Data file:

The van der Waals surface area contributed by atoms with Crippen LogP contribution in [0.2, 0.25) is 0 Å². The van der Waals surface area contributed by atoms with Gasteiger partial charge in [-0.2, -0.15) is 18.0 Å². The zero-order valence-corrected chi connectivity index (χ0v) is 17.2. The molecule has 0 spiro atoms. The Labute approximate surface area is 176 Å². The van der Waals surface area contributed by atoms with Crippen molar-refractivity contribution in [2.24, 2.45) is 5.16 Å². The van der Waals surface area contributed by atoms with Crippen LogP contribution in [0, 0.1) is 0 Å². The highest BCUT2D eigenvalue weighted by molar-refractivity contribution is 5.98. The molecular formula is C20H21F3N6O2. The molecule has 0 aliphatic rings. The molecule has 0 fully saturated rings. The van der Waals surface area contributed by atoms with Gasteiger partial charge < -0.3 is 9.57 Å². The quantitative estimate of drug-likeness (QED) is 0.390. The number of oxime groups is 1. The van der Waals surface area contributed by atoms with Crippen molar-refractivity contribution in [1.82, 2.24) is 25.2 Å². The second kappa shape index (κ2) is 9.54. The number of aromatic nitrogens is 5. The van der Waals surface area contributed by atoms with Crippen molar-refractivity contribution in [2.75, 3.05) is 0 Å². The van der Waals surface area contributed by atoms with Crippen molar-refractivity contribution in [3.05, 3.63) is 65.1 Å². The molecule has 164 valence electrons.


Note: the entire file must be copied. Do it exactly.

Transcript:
The van der Waals surface area contributed by atoms with Crippen LogP contribution in [0.2, 0.25) is 0 Å². The van der Waals surface area contributed by atoms with Gasteiger partial charge in [-0.2, -0.15) is 18.0 Å². The zero-order valence-corrected chi connectivity index (χ0v) is 17.2. The molecule has 0 spiro atoms. The Labute approximate surface area is 176 Å². The van der Waals surface area contributed by atoms with Crippen molar-refractivity contribution in [2.24, 2.45) is 5.16 Å². The van der Waals surface area contributed by atoms with Crippen LogP contribution in [0, 0.1) is 0 Å². The highest BCUT2D eigenvalue weighted by molar-refractivity contribution is 5.98. The molecular formula is C20H21F3N6O2. The molecule has 0 aliphatic rings. The molecule has 0 fully saturated rings. The van der Waals surface area contributed by atoms with Gasteiger partial charge < -0.3 is 9.57 Å². The quantitative estimate of drug-likeness (QED) is 0.390. The number of oxime groups is 1. The van der Waals surface area contributed by atoms with Crippen molar-refractivity contribution in [1.82, 2.24) is 25.2 Å². The second kappa shape index (κ2) is 9.54. The number of aromatic nitrogens is 5. The van der Waals surface area contributed by atoms with Crippen molar-refractivity contribution in [2.75, 3.05) is 0 Å². The van der Waals surface area contributed by atoms with Crippen molar-refractivity contribution in [3.05, 3.63) is 65.1 Å². The molecule has 164 valence electrons.